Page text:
What's up with downtown?
That's what the committee helping to guide the preparation of a new master plan for the heart of town wanted to know Saturday as it hosted a four-hour forum for the public to sound off on "Your Downtown."
Competing with sunny spring weather, members of the Downtown Steering Committee sought to engage residents in a brainstorming session at Bedford Middle School for their views on the future of downtown.
"I think it's wonderful that we're all getting together here and talking about things," said Joe Pucci, who feels more could be done to improve pedestrian safety around town.
"This is our first opportunity for more active public participation," said Melissa Kane, who chairs public outreach for the committee, noting it hopes to hold another roundtable discussion sometime soon.
About 75 people were on hand for the forum, though many were town officials and players with vested interests in specific projects and programs.
The Downtown Steering Committee reported, however, that more than 2,100 residents -- over 10 percent of Westport's adult population -- have weighed in by taking an online survey seeking views on the master plan.
"We're getting a lot of very interesting input from that," said First Selectman Jim Marpe.
"There have been many efforts over the years that have never come to fruition," said Dewey Loselle, the committee chairman, noting about 10 separate attempts to formulate a total vision for Westport.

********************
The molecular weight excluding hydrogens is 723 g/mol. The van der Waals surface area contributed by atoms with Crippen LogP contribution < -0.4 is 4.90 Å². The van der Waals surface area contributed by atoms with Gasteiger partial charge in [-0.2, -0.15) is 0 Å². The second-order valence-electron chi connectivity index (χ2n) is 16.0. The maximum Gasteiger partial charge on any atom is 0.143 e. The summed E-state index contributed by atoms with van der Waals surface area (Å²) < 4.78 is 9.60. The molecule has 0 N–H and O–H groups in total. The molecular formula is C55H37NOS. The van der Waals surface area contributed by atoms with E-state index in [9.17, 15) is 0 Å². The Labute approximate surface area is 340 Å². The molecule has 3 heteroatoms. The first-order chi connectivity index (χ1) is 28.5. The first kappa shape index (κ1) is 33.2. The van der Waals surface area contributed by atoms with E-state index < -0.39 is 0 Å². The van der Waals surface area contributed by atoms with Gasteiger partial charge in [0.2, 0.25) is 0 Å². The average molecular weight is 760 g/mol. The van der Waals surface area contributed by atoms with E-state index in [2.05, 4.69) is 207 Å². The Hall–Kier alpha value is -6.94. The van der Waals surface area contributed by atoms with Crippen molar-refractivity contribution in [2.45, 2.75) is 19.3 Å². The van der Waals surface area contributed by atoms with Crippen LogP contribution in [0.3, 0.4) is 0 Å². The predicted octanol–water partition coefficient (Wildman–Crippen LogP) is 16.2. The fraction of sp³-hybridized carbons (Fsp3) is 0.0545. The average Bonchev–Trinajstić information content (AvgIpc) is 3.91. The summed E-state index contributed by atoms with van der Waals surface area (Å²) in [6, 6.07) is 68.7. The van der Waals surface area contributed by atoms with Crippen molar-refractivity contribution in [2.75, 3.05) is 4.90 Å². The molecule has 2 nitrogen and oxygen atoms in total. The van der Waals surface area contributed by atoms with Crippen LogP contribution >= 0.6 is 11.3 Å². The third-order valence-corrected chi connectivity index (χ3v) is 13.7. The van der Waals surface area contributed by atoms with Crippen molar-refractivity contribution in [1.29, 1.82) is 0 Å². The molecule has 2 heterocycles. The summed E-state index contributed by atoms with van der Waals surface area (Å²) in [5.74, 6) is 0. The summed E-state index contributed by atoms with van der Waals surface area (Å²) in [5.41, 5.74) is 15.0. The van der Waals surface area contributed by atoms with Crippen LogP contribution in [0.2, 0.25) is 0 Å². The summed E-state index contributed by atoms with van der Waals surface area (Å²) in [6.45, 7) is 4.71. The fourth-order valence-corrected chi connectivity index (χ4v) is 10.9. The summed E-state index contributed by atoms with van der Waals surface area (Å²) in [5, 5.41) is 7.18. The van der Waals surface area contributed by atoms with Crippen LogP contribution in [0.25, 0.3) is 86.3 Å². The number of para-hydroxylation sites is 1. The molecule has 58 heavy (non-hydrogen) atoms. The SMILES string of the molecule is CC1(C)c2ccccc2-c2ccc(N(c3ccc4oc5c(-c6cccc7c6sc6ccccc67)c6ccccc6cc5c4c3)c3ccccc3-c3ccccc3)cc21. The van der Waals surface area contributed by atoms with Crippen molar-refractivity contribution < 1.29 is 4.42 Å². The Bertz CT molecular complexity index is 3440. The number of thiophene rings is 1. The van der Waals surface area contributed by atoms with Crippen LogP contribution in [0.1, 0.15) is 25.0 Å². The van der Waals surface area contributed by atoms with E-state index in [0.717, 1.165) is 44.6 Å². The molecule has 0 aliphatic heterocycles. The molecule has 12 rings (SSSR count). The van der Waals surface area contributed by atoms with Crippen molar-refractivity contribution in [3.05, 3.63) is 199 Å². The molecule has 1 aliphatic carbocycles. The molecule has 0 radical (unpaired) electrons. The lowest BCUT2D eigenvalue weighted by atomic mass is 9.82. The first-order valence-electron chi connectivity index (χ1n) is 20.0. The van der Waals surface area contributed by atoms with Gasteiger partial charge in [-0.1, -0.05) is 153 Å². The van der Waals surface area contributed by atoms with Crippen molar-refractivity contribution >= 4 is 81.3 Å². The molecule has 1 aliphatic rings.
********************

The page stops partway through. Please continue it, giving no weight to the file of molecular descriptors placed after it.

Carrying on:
"We have a great downtown, but there can be improvements," he said. His committee, working with a consultant, is scheduled to present its plan before the end of the year.
"I feel like it's fallen into somewhat of a state of disrepair," Matt D'Auria said of downtown.
"We have a tendency to over-think things so much that nothing gets done," he said, so "it's my hope that we see something progress and actual things happening downtown, rather than just talk."
"A lot of it is about making compromises (and) making investments," said Mark Keever, director of urban design with RBA Group, a Norwalk-based design company that has been hired to prepare the plan.
Josie Berardi's main concern centers on public access, particularly for pedestrians, and particularly around the Westport Library and Jesup Green. "Maybe we can do something better with that," she said.
"And I'd like to keep the flavor of the historic -- let it blend, like they do in New York -- work around it, so it's not static," she said.
Phil Ross sees the biggest obstacle to downtown being a reticence for change. "But you've got a lot of people that care, and that shows," he said.
"I don't really have any position," said Harold Levine, a 36-year resident of Westport. "My sense is that most people who live here are pretty satisfied with how the town is situated and I'm not sure they're ready for any significant changes."
"You guys are kind of blessed to really have a great downtown already, but that doesn't mean it can't get better," said Jackson Wandres, architect with RBA.
For more information about the prospective master plan and to take the survey, visit the "Your Downtown" website at www.downtownwestportct.com.